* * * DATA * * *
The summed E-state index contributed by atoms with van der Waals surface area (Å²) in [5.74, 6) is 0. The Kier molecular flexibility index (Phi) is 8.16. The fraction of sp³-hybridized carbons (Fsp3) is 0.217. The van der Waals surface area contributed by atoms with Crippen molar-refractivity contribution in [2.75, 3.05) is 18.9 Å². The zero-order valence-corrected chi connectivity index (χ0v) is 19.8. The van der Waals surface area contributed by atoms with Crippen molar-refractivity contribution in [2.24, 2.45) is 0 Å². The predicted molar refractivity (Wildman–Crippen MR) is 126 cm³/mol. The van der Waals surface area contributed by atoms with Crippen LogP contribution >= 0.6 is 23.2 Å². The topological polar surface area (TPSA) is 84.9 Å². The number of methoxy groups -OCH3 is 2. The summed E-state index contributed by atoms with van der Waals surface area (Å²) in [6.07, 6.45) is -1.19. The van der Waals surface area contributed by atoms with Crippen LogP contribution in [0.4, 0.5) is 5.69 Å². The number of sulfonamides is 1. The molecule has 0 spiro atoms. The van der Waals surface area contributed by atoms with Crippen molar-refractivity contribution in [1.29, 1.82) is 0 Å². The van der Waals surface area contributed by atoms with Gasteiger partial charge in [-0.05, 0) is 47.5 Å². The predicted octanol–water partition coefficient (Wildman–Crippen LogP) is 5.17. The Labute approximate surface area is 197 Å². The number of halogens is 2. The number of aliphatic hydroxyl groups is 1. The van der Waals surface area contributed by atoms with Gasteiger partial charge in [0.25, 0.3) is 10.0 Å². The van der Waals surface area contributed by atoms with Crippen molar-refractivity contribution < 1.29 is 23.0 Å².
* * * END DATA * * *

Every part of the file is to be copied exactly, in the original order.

The summed E-state index contributed by atoms with van der Waals surface area (Å²) in [5.74, 6) is 0. The Kier molecular flexibility index (Phi) is 8.16. The fraction of sp³-hybridized carbons (Fsp3) is 0.217. The van der Waals surface area contributed by atoms with Crippen molar-refractivity contribution in [2.75, 3.05) is 18.9 Å². The zero-order valence-corrected chi connectivity index (χ0v) is 19.8. The van der Waals surface area contributed by atoms with Crippen molar-refractivity contribution in [2.24, 2.45) is 0 Å². The predicted molar refractivity (Wildman–Crippen MR) is 126 cm³/mol. The van der Waals surface area contributed by atoms with Crippen LogP contribution >= 0.6 is 23.2 Å². The topological polar surface area (TPSA) is 84.9 Å². The number of methoxy groups -OCH3 is 2. The summed E-state index contributed by atoms with van der Waals surface area (Å²) in [6.07, 6.45) is -1.19. The van der Waals surface area contributed by atoms with Crippen LogP contribution in [0.4, 0.5) is 5.69 Å². The number of sulfonamides is 1. The molecule has 0 spiro atoms. The van der Waals surface area contributed by atoms with Crippen molar-refractivity contribution in [1.29, 1.82) is 0 Å². The van der Waals surface area contributed by atoms with Gasteiger partial charge in [-0.05, 0) is 47.5 Å². The predicted octanol–water partition coefficient (Wildman–Crippen LogP) is 5.17. The Labute approximate surface area is 197 Å². The number of halogens is 2. The number of aliphatic hydroxyl groups is 1. The van der Waals surface area contributed by atoms with Gasteiger partial charge in [0.25, 0.3) is 10.0 Å². The van der Waals surface area contributed by atoms with Crippen molar-refractivity contribution < 1.29 is 23.0 Å².